The African Union has readmitted Morocco into the bloc 33 years after its withdrawal over the still existing Western Sahara dispute.
The majority of the AU member states voted for the re-admission of during the 28th summit in the Ethiopian capital Addis Ababa on Monday, leaving the issue of the disputed territory of Western Sahara for another day.
“Morocco is now a full member of the African Union. There was a very long debate but 39 of our 54 states approved the return of Morocco, even if the Western Sahara question remains,” Senegalese President Macky Sall told reporters.
“As we have said, if the family grows bigger, we can find solutions as a family,” Macky Sall added.
Algeria and South Africa were among the heavyweights that opposed the re-admission of Morocco.
The country withdrew from the AU in 1984, when the mineral-rich and sparsely populated Saharan Arab Democratic Republic (SADR), commonly known as Western Sahara, was accepted as a member.
Morocco annexed Western Sahara, a former Spanish colony, in 1975. It maintains that Western Sahara is an integral part of the kingdom, but the international community has not recognized the annexation.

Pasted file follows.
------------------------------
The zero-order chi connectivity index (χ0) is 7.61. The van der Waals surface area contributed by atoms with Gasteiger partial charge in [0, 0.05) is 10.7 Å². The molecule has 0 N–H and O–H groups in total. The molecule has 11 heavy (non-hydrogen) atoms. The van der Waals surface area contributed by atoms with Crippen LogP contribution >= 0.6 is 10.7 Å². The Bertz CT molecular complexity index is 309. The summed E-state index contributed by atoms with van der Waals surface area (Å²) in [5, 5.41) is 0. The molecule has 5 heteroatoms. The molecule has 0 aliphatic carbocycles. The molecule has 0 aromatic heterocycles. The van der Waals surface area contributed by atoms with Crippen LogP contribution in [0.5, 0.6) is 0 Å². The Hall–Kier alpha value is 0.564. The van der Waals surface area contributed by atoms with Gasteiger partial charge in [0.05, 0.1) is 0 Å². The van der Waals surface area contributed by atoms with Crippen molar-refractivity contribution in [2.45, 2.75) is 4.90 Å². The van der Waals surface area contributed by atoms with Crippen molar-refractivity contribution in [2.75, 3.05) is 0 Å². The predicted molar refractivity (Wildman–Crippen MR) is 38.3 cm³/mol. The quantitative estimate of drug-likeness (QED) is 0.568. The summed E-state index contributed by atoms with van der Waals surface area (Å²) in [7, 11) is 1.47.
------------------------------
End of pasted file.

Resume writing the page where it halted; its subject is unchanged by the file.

Western Sahara is home to the Algerian-backed Polisario Front, a Sahrawi rebel national liberation movement aiming to end Moroccan presence in the territory.
In 1991, Moroccan forces and Sahrawi rebels agreed on a UN-brokered truce and a referendum to settle the status of Western Sahara. However, the vote has never taken place.
Some had feared Morocco would set the expulsion of the SADR as a precondition for its own return to the AU.
“From the moment that Morocco did not impose conditions … we take their word for it and accept that Morocco be admitted to the African Union,” said SADR Foreign Minister Mohamed Salem Ould Salek.
Salek said the re-admission of Morocco will help pressure the authorities into holding a referendum to “allow the Sahrawi to choose their future”.
“Now (if) Morocco is blocking (it) will be questioned by the head of states: why are you afraid of a referendum? Why don’t you allow the Sahrawi to choose their future freely?” he said.
Morocco has for several years been trying to return to the body as it reportedly seeks to expand its economy. In July 2016, Moroccan King Mohammed VI officially announced plans to rejoin the African Union.